Jack Slater (Arnold Schwarzenegger) is John McClane, Dirty Harry and James Bond combined – at least in terms of box office success and public acceptance where this film is concerned.
Young Danny is his ‘biggest fan’ and is trembling with the knowledge that the premiere of Jack Slater’s 4th adventure is imminent. (Danny is so young that he isn’t yet haunted by the memory of Indiana Jones and Kingdom of the Crystal Skull…)
So when a creepy old guy that runs his local theatre offers him a ‘special preview at midnight if he comes alone’ Danny is so excited that his freckles might just fall off. So excited that he doesn’t think about just how creepy that offer really is if you think about it.
So Danny sneaks out of home and heads to the theatre, where the creepy guy gives him his ‘magic ticket’ and promises him a night he won’t forget…
Wait, is this a big 90s action movie or a prequel to Hard Candy?
Thankfully before the creepy guy can ‘punch Danny’s ticket’, the magic ticket transports him smack dab into the movie during a big action scene, full of wall to wall stunts, explosions and cinematic ignorance of logic and the basic laws of gravity.
So now a real kid’s in the fake film. What happens next? Apparently Jack Slater himself is unaware that he is a fictional character existing just to provide fleeting enjoyment to a paying audience, so he is dubious that the kid who suddenly appears in his car in the middle of a high speed chase is really just a paying onlooker. But once Danny proves he knows his Slater history and – thanks to cutaways and forshadowing – not only the identity of the bad guy but what he has planned, Slater’s clichéd forever yelling black Sergeant makes them partners.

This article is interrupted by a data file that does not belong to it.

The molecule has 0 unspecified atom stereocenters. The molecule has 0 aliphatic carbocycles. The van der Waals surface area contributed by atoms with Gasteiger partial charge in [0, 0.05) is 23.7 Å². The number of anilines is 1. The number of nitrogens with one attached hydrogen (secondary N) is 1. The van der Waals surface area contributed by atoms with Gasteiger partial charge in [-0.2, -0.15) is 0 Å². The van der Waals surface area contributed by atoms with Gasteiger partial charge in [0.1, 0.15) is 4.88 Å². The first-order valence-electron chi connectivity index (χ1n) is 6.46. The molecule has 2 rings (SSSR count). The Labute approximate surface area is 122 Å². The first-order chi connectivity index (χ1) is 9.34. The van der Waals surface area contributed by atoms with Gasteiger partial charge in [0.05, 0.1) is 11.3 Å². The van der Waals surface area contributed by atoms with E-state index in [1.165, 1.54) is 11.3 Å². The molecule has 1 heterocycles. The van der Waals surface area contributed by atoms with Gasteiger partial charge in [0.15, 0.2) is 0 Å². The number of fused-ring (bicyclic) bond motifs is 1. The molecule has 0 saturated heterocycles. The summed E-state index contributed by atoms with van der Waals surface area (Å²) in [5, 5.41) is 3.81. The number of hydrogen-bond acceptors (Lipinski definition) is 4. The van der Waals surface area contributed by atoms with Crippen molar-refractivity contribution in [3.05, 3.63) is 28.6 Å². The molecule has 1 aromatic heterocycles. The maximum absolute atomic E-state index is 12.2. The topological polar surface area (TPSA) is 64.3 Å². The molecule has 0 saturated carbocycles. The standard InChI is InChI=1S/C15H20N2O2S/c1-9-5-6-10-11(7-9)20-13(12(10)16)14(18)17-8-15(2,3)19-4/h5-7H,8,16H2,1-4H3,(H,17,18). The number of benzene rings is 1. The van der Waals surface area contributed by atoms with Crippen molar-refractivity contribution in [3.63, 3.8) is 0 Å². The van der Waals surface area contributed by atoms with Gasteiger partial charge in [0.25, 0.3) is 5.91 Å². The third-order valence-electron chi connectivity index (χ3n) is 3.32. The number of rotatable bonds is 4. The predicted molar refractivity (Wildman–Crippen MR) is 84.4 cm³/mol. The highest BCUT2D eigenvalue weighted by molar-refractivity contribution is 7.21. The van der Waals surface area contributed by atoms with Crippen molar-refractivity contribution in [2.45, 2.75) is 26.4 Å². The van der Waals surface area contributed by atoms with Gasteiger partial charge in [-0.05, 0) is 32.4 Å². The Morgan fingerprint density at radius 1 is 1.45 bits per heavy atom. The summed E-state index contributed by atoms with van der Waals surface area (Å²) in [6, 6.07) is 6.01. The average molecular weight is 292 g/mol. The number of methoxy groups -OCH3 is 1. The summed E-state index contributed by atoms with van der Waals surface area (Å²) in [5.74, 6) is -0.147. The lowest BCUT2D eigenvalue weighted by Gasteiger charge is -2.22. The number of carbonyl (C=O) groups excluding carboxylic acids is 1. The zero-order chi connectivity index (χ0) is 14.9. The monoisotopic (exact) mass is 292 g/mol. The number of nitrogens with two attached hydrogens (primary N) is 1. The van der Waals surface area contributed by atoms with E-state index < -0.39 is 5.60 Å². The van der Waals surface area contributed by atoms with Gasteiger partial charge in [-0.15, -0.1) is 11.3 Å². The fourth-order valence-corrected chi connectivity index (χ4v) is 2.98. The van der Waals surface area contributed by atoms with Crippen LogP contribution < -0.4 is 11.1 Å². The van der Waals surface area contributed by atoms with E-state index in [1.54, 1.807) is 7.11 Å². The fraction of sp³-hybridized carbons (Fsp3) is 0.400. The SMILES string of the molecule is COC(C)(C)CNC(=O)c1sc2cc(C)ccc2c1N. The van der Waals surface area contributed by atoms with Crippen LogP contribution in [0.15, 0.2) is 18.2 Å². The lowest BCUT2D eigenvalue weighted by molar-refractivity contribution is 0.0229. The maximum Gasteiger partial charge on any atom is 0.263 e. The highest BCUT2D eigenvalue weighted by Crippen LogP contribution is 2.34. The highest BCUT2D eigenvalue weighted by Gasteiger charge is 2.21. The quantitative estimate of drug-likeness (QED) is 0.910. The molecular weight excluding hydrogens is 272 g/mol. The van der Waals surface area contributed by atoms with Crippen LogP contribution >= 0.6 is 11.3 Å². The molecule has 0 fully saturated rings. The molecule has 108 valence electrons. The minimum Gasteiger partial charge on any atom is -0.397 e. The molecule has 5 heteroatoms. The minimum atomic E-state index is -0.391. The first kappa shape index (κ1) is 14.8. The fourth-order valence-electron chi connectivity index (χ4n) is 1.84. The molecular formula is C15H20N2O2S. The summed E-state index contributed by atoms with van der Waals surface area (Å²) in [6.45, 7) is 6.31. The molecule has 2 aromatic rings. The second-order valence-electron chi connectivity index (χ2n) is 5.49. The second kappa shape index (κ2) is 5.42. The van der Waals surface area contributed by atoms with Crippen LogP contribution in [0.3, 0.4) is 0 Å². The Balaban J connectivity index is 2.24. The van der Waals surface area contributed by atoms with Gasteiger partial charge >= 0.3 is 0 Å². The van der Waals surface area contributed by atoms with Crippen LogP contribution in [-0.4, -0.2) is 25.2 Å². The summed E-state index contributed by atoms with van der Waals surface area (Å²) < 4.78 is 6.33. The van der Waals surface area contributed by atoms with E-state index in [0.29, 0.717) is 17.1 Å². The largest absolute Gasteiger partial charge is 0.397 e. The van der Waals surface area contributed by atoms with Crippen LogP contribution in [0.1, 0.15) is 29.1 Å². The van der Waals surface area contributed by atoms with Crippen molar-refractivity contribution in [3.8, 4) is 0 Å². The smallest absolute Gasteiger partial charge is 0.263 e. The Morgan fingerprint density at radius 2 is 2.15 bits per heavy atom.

The humour allegedly comes from the fact a normal kid has been thrown into the fabricated world of film. Danny meets the requisite ‘hot daughter’, the afore-mentioned ‘angry sarge’, the ‘smooth but dangerous bad guy’ and the ‘oily Euro-villain’, all of whom stick very close to stereotype. Danny points out that in ‘Slater’s universe’ everyone, even the bystanders *COUGH Extras!* are all gorgeous, all the phone numbers start with the 555 prefix and that cartoon cats just don’t walk the streets and appear to spout pithy dialogue in real life.
And of course they end up in the ‘real world’ at one point so that we can have all the same ‘fun’ in proving that the reverse is also true.
The Last Action Hero loses its way early and keeps sinking deeper with every carton cat and guy that only exists in black and white (because he’s from old movies. Get it?). I mean can anyone truly claim this is a ‘misunderstood gem, when a big chunk of the film revolves around the build up to a corpse farting…?
There are a few moments of levity that I put down to Shane Black’s skills with dialogue that made The Last Boy Scout and Kiss Kiss, Bang Bang both better than you would think, and unfortunately way more examples of standard Hollywood excess that make so many films worse than you would think. There are cameos galore and gimmicks by the bunch, but as far as laughs, thrills and spills, where Last Action Hero is concerned they are as rare as a non-impregnated housekeeper at the former Governor’s residence.
Final Rating – 5.5 / 10. Sugar-coat it all you like Arnie fans; this film was the beginning of the end for Arnold, with only Cameron’s True Lies temporarily stemming the tide after it.